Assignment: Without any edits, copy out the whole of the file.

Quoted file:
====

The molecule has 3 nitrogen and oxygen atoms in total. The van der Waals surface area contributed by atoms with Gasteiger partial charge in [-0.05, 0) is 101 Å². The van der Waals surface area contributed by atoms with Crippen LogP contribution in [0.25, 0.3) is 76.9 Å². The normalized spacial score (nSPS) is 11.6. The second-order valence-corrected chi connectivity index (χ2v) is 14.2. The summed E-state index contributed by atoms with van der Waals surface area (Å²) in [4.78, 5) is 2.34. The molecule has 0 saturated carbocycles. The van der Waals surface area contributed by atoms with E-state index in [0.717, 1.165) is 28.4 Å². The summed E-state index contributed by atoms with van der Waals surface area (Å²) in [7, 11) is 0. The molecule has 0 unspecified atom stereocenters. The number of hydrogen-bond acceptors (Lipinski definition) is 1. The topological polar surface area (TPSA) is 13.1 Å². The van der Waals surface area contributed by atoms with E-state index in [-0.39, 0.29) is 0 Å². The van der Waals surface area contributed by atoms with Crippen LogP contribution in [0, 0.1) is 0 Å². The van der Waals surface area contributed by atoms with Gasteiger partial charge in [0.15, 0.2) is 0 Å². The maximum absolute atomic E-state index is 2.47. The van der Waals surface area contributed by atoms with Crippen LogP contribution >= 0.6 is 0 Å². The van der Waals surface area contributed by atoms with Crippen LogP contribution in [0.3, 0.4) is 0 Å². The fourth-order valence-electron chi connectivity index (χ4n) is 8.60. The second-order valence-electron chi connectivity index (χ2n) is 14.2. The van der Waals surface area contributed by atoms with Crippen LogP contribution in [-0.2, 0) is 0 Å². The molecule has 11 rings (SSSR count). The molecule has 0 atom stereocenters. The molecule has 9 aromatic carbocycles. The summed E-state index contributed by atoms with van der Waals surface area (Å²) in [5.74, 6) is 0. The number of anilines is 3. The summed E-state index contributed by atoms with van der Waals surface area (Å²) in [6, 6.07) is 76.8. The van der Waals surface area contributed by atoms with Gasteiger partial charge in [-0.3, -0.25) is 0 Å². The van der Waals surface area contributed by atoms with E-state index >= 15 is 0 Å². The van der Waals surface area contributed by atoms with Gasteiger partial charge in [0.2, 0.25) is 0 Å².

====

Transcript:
The molecule has 3 nitrogen and oxygen atoms in total. The van der Waals surface area contributed by atoms with Gasteiger partial charge in [-0.05, 0) is 101 Å². The van der Waals surface area contributed by atoms with Crippen LogP contribution in [0.25, 0.3) is 76.9 Å². The normalized spacial score (nSPS) is 11.6. The second-order valence-corrected chi connectivity index (χ2v) is 14.2. The summed E-state index contributed by atoms with van der Waals surface area (Å²) in [4.78, 5) is 2.34. The molecule has 0 saturated carbocycles. The van der Waals surface area contributed by atoms with E-state index in [0.717, 1.165) is 28.4 Å². The summed E-state index contributed by atoms with van der Waals surface area (Å²) in [7, 11) is 0. The molecule has 0 unspecified atom stereocenters. The number of hydrogen-bond acceptors (Lipinski definition) is 1. The topological polar surface area (TPSA) is 13.1 Å². The van der Waals surface area contributed by atoms with E-state index in [-0.39, 0.29) is 0 Å². The van der Waals surface area contributed by atoms with Crippen LogP contribution in [0, 0.1) is 0 Å². The van der Waals surface area contributed by atoms with Gasteiger partial charge in [0.15, 0.2) is 0 Å². The maximum absolute atomic E-state index is 2.47. The van der Waals surface area contributed by atoms with Crippen LogP contribution >= 0.6 is 0 Å². The van der Waals surface area contributed by atoms with Crippen LogP contribution in [0.3, 0.4) is 0 Å². The fourth-order valence-electron chi connectivity index (χ4n) is 8.60. The second-order valence-electron chi connectivity index (χ2n) is 14.2. The van der Waals surface area contributed by atoms with Crippen LogP contribution in [-0.2, 0) is 0 Å². The molecule has 11 rings (SSSR count). The molecule has 0 atom stereocenters. The molecule has 9 aromatic carbocycles. The summed E-state index contributed by atoms with van der Waals surface area (Å²) in [5.74, 6) is 0. The number of anilines is 3. The summed E-state index contributed by atoms with van der Waals surface area (Å²) in [6, 6.07) is 76.8. The van der Waals surface area contributed by atoms with Gasteiger partial charge in [-0.3, -0.25) is 0 Å². The van der Waals surface area contributed by atoms with E-state index >= 15 is 0 Å². The van der Waals surface area contributed by atoms with Gasteiger partial charge in [0.2, 0.25) is 0 Å².